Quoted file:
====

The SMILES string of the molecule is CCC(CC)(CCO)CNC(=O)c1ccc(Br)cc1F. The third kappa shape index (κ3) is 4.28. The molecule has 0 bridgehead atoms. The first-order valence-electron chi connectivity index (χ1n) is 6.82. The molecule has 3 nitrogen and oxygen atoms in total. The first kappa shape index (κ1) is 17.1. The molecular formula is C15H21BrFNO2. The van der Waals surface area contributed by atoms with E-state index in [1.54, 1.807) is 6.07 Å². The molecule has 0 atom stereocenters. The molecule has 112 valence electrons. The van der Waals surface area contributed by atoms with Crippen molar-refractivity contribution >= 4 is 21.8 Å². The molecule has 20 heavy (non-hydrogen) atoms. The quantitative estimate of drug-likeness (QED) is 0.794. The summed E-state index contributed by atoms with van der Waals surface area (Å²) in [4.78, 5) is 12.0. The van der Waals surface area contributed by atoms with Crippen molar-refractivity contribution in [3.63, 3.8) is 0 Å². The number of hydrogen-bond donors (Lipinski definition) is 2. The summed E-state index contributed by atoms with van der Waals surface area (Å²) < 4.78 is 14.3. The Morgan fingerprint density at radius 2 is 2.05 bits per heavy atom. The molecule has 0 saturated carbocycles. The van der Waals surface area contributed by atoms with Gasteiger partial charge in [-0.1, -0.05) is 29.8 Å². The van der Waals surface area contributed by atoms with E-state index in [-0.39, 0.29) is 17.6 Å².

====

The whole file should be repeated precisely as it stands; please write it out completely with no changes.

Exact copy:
The SMILES string of the molecule is CCC(CC)(CCO)CNC(=O)c1ccc(Br)cc1F. The third kappa shape index (κ3) is 4.28. The molecule has 0 bridgehead atoms. The first-order valence-electron chi connectivity index (χ1n) is 6.82. The molecule has 3 nitrogen and oxygen atoms in total. The first kappa shape index (κ1) is 17.1. The molecular formula is C15H21BrFNO2. The van der Waals surface area contributed by atoms with E-state index in [1.54, 1.807) is 6.07 Å². The molecule has 0 atom stereocenters. The molecule has 112 valence electrons. The van der Waals surface area contributed by atoms with Crippen molar-refractivity contribution >= 4 is 21.8 Å². The molecule has 20 heavy (non-hydrogen) atoms. The quantitative estimate of drug-likeness (QED) is 0.794. The summed E-state index contributed by atoms with van der Waals surface area (Å²) in [4.78, 5) is 12.0. The van der Waals surface area contributed by atoms with Crippen molar-refractivity contribution in [3.63, 3.8) is 0 Å². The number of hydrogen-bond donors (Lipinski definition) is 2. The summed E-state index contributed by atoms with van der Waals surface area (Å²) < 4.78 is 14.3. The Morgan fingerprint density at radius 2 is 2.05 bits per heavy atom. The molecule has 0 saturated carbocycles. The van der Waals surface area contributed by atoms with Gasteiger partial charge in [-0.1, -0.05) is 29.8 Å². The van der Waals surface area contributed by atoms with E-state index in [-0.39, 0.29) is 17.6 Å².